Two-Way Race for Pacific Police Chief - The Missourian: Local News

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Two-Way Race for Pacific Police Chief

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Posted: Thursday, March 27, 2014 3:00 pm

Pacific Police Chief Matt Mansell, 58, is facing a challenge from Dale Goodwin, 58, a Franklin County sheriff’s deputy and former Pacific police officer.

Goodwin said he wants to return to his roots and become police chief of his hometown department.

Mansell, a career police officer and security executive, is seeking his second term as city marshal-police chief. He is a member of the Missouri Police Chiefs Association and an active member of BackStoppers Inc.

Goodwin is a 30-year police officer who spent 13 years with the Pacific Police Department and then 17 years as a Franklin County deputy, where he is currently employed.

Profiles on both of the candidates follow:

Matt Mansell

Mansell entered law enforcement in West St. Louis County in 1985 and joined the Pacific Police Department in 1989, where he served until 2002.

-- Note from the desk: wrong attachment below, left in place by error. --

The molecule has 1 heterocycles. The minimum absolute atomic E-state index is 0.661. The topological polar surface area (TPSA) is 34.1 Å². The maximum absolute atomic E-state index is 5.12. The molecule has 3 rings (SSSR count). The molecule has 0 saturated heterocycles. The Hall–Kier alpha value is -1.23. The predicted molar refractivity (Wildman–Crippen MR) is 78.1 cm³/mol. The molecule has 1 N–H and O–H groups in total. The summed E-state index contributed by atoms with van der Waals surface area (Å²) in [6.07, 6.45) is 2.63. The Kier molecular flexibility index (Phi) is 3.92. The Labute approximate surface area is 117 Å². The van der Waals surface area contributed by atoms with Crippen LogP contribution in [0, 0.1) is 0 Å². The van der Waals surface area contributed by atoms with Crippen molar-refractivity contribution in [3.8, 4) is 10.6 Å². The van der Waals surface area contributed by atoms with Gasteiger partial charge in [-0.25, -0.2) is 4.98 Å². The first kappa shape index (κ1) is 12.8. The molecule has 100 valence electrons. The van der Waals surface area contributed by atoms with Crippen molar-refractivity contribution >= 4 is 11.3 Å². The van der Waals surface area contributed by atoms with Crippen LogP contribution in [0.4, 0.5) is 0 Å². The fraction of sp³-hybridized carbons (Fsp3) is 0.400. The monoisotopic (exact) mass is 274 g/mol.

He attained the rank of lieutenant and concentrated on juvenile law, focusing on proactive ways to keep youngsters out of trouble.

Mansell brought the D.A.R.E. program to the Meramec Valley School District and St. Bridget School; initiated school resource officer (SRO) program in the schools; and was the catalyst for the formation of the Pacific Swim Team.

He ran for police chief unsuccessfully in 2002 against longtime incumbent Ron Reed and in 2006 against Jim Brune.

During those eight years, Mansell took a job in security for an international agricultural company. On the third try, he unseated Jim Brune to become chief in 2010.

As chief, Mansell has expanded the number of officers on the street by creating 12-hour shifts, realigning districts and instituting volunteer and part-time officer programs.

He also created the canine program to fight drugs, acquiring two police dogs.

Additionally, he helped design the state-of-the-art police department on the lower level of the expanded government center.